Dharma Yoga for beginners with Nico Always on Tuesday 18 - 19 clock From now on you can get to know Dharma Yoga with Nico every Tuesday. Please bring: comfortable clothes, bottle with water.
Dharma Yoga for beginners with Nico
Always on Tuesday 18 - 19 o'clock
From now on you can get to know Dharma Yoga with Nico every Tuesday.
Please bring: comfortable clothes, bottle with water.
About Dharma Yoga:
Dharma Yoga has its roots in all nine forms of yoga, but is essentially a system of classical Hatha-Raja Yoga. It focuses on the Eight Limbs of Yoga of Patanjali's Ashtanga Yoga system and emphasizes the Yamas and Niyamas. It is the lineage of Sri Dharma Mittra, a great living yogi who still teaches in NYC.
Dharma Yoga is based on Ahimsa - non-violence or love: love for ourselves, for others and for all living beings. Sri Dharma Mittra defines Ahimsa as not disturbing anyone's comfort. Respecting everyone. Everyone progresses on the path at their own pace.
Only when we are firmly grounded in Ahimsa do we develop what Sri Dharma Mittra considers the most important quality: Compassion. The highest form of compassion is to see ourselves in others. This is a sign of the beginning of self-realization. And the goal of yoga is self-realization: to realize that we are not the body, that we are not the mind, but a part of God or the Supreme Self, which is on the right side of the heart and is the same in every heart.
Dharma Yoga as an asana practice is a graceful and challenging practice. Most poses are held longer than in vinyasa practices, which adds a level of difficulty. However, it can still be a dynamic practice. Practitioners are encouraged to move gracefully in and out of the poses like a dancer. Unified movement is important: moving together to create a common mind or awareness. In this way, students support each other on a psychological level.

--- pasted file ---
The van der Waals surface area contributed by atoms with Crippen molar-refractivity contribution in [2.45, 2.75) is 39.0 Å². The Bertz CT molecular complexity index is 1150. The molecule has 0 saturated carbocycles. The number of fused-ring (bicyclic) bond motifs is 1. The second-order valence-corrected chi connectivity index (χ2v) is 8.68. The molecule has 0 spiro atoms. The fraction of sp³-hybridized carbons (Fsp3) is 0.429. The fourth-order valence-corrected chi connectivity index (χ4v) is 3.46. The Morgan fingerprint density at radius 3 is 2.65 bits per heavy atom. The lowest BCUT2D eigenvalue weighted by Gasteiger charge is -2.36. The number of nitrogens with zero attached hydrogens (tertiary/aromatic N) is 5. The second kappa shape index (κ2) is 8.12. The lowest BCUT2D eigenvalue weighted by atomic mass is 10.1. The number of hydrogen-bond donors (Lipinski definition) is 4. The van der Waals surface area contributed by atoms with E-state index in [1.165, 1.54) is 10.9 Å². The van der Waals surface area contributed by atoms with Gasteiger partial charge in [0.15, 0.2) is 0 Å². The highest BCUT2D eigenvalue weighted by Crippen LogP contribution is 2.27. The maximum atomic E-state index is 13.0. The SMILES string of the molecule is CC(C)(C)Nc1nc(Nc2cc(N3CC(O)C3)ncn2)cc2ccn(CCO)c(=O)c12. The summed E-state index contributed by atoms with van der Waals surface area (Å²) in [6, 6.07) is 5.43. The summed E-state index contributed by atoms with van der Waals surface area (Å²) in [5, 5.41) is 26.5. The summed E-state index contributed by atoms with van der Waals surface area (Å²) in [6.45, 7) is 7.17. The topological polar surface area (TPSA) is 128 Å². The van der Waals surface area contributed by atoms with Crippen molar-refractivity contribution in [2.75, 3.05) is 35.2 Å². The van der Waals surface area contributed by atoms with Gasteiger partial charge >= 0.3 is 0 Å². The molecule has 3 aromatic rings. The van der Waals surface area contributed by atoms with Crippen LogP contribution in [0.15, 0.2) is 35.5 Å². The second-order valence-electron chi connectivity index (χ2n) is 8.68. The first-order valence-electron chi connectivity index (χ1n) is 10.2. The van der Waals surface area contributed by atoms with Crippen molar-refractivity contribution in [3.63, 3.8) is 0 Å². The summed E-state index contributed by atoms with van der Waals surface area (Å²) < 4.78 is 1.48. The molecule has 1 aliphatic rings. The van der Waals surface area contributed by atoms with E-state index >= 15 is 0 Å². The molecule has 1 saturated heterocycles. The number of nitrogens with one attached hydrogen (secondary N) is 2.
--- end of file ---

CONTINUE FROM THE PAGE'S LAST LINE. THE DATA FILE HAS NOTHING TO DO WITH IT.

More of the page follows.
According to Sri Dharma Mittra, asana practice is said to bring "radiant health," physical strength, and freedom from all diseases. It stimulates the glands and can allow us to access the astral body by focusing on specific points in the body. It purifies the body and helps to calm the mind. But the asanas are only a preparation for meditation. They are not an end in themselves.
Teachers are encouraged to give only the essential cues for each posture and let students find their own practice, sometimes leaving space and silence in the room for students to go deeper into their practice. Another interesting point is that we always start with the left side of the body, except for the twists where we start on the right side.
Finally, and very importantly, Dharma Yoga is a practice of devotion. Sri Dharma Mittra constantly reminds us of the teachings of the Bhagavad Gita, that the highest form of spiritual practice is not meditation, but renunciation of the fruits of our actions. This is also true of asana practice. Sadhakas (spiritual aspirants) are encouraged to sacrifice each pose to the Supreme Self and to move beyond the expectation of results. Asana practice thus becomes karma yoga. This is also in line with the final niyama, Isvara Pranidhana, devotion to the Divine. This devotion allows us to experience liberation in each posture, which can give us a taste of meditation in asana practice.
Dharma Yoga weaves many teachings together to bring all students closer to the goal of self-realization. Dharma Yoga is "a devotional practice that emphasizes good health, a clear mind, and a kind heart."
Come and practice!